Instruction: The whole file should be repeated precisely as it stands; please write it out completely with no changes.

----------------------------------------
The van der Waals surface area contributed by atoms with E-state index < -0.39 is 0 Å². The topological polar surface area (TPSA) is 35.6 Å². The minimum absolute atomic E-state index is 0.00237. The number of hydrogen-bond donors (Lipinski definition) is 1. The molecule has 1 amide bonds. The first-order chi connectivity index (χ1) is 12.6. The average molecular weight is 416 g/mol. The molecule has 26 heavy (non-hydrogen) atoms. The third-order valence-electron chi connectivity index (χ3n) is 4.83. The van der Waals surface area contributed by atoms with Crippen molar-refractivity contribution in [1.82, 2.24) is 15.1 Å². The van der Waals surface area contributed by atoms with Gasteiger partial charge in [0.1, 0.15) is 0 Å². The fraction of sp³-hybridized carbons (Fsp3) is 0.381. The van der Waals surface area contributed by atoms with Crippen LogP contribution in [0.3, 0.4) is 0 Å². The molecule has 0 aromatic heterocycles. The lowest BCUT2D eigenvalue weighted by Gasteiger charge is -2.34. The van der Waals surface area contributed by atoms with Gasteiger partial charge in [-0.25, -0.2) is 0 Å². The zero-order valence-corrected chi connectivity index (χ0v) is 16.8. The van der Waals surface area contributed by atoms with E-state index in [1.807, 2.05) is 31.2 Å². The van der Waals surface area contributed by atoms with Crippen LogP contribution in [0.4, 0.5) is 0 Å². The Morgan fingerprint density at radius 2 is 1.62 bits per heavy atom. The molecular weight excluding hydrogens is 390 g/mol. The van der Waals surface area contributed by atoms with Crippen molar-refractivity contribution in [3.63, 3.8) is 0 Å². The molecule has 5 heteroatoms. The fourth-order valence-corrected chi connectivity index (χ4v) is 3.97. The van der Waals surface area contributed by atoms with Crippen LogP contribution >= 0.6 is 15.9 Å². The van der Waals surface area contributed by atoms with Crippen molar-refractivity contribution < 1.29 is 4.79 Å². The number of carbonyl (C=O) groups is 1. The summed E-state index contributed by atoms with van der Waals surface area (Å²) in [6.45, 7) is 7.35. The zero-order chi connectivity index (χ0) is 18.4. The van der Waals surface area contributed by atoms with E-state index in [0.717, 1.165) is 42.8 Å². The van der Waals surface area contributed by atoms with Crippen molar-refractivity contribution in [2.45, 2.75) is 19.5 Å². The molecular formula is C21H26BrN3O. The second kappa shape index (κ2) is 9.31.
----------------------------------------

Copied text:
The van der Waals surface area contributed by atoms with E-state index < -0.39 is 0 Å². The topological polar surface area (TPSA) is 35.6 Å². The minimum absolute atomic E-state index is 0.00237. The number of hydrogen-bond donors (Lipinski definition) is 1. The molecule has 1 amide bonds. The first-order chi connectivity index (χ1) is 12.6. The average molecular weight is 416 g/mol. The molecule has 26 heavy (non-hydrogen) atoms. The third-order valence-electron chi connectivity index (χ3n) is 4.83. The van der Waals surface area contributed by atoms with Crippen molar-refractivity contribution in [1.82, 2.24) is 15.1 Å². The van der Waals surface area contributed by atoms with Gasteiger partial charge in [0.1, 0.15) is 0 Å². The fraction of sp³-hybridized carbons (Fsp3) is 0.381. The van der Waals surface area contributed by atoms with Crippen LogP contribution in [0.3, 0.4) is 0 Å². The molecule has 0 aromatic heterocycles. The lowest BCUT2D eigenvalue weighted by Gasteiger charge is -2.34. The van der Waals surface area contributed by atoms with Gasteiger partial charge in [-0.25, -0.2) is 0 Å². The zero-order valence-corrected chi connectivity index (χ0v) is 16.8. The van der Waals surface area contributed by atoms with E-state index in [1.807, 2.05) is 31.2 Å². The van der Waals surface area contributed by atoms with Crippen LogP contribution in [0.4, 0.5) is 0 Å². The Morgan fingerprint density at radius 2 is 1.62 bits per heavy atom. The molecular weight excluding hydrogens is 390 g/mol. The van der Waals surface area contributed by atoms with Crippen molar-refractivity contribution in [3.63, 3.8) is 0 Å². The molecule has 5 heteroatoms. The fourth-order valence-corrected chi connectivity index (χ4v) is 3.97. The van der Waals surface area contributed by atoms with Crippen LogP contribution >= 0.6 is 15.9 Å². The van der Waals surface area contributed by atoms with Crippen molar-refractivity contribution < 1.29 is 4.79 Å². The number of carbonyl (C=O) groups is 1. The summed E-state index contributed by atoms with van der Waals surface area (Å²) in [6.45, 7) is 7.35. The zero-order chi connectivity index (χ0) is 18.4. The van der Waals surface area contributed by atoms with E-state index in [0.717, 1.165) is 42.8 Å². The van der Waals surface area contributed by atoms with Crippen molar-refractivity contribution in [2.45, 2.75) is 19.5 Å². The molecular formula is C21H26BrN3O. The second kappa shape index (κ2) is 9.31.